• The Small Blue, one of 6 Irish butterflies on the Ireland Butterfly Red List.

  • Monawilkin is the only known locality for small blues in Northern Ireland.


Irish damselfly

Irish Damselfly

  • The rare Irish Damselfly is listed as Vulnerable on the Red List of Irish dragonflies


Red grouse

Red Grouse

  • Red List – Birds of High conservation concern

  • ground nesting bird They are almost completely dependent on heather plants for food and shelter.

  • Conservation Status

  • • Red List - Birdwatch Ireland

  • • Require close monitoring - Red Data Book

  • • Protected by Wildlife Acts (1976 & 2000)


Peregrine falcon

Peregrine Falcon

  • Conservation Status

  • Annex I Birds Directive

  • Annex III Bern Convention

  • Annex II Bonn Convention

  • Internationally Important - Red Data Book

  • • Protected by Wildlife Acts (1976 & 2000)


Curlew

Curlew

  • The Curlew has been red-listed as a globally threatened species by the IUCN since 2007.

  • During the last Breeding Atlas, in 1988-1991, Donegal and Mayo still held good numbers of breeding Curlew and the Irish population as a whole was estimated at around 5,000 pairs. This spring, over 60 sites were revisited and, shockingly the results indicated that only six still held breeding pairs.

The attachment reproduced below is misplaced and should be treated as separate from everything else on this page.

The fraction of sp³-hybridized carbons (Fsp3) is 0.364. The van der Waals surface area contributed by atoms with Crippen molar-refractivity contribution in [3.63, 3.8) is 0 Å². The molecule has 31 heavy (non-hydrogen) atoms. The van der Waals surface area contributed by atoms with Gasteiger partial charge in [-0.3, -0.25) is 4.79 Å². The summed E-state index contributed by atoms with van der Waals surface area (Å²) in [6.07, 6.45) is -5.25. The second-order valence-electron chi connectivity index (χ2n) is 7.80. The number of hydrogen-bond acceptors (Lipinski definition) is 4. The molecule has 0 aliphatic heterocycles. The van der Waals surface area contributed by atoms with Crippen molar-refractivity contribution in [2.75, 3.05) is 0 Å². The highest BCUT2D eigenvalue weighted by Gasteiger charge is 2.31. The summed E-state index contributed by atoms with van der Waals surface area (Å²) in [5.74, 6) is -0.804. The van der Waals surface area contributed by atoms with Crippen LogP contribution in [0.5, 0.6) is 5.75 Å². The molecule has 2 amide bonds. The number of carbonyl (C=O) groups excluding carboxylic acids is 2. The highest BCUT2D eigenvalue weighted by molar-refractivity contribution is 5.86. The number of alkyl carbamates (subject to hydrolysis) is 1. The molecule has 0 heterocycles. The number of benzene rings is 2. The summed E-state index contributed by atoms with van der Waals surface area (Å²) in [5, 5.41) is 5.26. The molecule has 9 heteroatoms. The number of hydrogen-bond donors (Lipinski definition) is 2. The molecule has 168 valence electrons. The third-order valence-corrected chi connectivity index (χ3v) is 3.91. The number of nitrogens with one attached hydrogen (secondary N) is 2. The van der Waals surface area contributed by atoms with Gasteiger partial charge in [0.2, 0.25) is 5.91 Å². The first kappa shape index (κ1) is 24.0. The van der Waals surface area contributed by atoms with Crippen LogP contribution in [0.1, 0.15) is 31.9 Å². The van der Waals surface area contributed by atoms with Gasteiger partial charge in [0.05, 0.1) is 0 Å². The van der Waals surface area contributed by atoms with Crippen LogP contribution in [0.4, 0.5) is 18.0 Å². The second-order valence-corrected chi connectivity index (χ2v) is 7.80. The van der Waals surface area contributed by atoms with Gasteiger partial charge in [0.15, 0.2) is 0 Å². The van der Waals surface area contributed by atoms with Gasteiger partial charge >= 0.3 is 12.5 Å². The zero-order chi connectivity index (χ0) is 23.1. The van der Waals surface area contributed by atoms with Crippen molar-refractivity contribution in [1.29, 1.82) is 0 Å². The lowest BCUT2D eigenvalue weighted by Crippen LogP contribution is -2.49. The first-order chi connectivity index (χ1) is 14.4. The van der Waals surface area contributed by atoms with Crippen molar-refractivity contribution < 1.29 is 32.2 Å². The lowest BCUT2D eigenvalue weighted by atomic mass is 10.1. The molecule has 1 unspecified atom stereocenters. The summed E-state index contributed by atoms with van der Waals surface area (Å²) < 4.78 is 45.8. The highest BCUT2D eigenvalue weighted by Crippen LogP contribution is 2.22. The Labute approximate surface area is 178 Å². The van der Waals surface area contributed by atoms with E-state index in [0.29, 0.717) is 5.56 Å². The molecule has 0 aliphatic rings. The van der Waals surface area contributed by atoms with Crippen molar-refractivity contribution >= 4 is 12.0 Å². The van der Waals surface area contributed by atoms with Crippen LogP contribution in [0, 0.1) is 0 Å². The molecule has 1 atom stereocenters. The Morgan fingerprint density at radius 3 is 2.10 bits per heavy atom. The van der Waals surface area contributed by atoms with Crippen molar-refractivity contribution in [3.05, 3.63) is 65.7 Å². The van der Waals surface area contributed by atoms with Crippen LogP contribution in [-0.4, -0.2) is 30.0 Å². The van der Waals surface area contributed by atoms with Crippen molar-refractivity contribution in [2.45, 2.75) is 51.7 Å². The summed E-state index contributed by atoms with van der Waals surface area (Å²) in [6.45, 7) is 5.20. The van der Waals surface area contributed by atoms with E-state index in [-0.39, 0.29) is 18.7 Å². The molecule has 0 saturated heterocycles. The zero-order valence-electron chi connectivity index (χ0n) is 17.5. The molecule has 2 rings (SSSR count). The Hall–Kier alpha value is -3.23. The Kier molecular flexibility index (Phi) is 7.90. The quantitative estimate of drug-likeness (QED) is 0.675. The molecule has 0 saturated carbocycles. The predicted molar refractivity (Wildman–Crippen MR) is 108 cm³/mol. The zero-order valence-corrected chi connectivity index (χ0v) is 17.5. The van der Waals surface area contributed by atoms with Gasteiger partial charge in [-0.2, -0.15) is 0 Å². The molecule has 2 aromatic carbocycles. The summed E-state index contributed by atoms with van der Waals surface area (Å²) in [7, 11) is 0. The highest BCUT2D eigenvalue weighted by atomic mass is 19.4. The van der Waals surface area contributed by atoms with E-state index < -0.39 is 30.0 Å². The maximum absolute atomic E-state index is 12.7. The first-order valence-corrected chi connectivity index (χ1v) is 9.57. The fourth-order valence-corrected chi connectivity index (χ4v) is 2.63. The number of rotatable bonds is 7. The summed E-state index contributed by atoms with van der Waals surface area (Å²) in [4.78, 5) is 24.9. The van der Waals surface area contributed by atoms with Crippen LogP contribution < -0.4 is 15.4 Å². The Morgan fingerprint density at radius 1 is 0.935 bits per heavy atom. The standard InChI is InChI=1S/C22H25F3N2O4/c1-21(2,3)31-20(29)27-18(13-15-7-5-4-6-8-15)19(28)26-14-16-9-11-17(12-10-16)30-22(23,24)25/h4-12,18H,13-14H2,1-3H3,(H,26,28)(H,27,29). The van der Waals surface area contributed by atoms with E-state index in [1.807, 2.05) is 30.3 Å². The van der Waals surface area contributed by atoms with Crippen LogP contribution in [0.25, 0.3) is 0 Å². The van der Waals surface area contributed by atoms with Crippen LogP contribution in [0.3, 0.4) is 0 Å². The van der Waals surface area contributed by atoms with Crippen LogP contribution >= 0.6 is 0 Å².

• A total of just four pairs were recorded in Donegal and four in Mayo.


Golden plover

Golden Plover

  • is a rare breeding bird in Ireland, only nesting in the northwest counties of Ireland

  • Conservation Status

  • Red List - Birdwatch Ireland

  • Annex I - Birds Directive

  • Annex III - Bern Convention

  • Annex IV - Bonn Convention

  • Vulnerable - Red Data Book

  • Protected by Wildlife Acts (1976 & 2000)


Conservation areas

All threatened species are protected by the EU Habitats Directive 92/43/EEC) or the Wildlife Act 1976. Some of our most threatened species include


Conservation areas

The Red Data List of Irish Plants. Serrated Wintergreen, Blue-eyed-grass, Marsh Helleborine, Bird's Nest Orchid and Tunbridge filmy-fern. The Globeflower is protected under the Flora Protection Order (1999). All of these protected plants are found in this area.


Protected species fish arctic charr atlantic salmon and pollan found in lough melvin and lough erne

Protected Species Fish: Arctic Charr, Atlantic Salmon and Pollan.Found in Lough Melvin and Lough Erne


Conservation areas

  • Sonya Oldham

  • [email protected]

  • On behalf of

  • The People's Association Watchdog

  • Www.paw.ie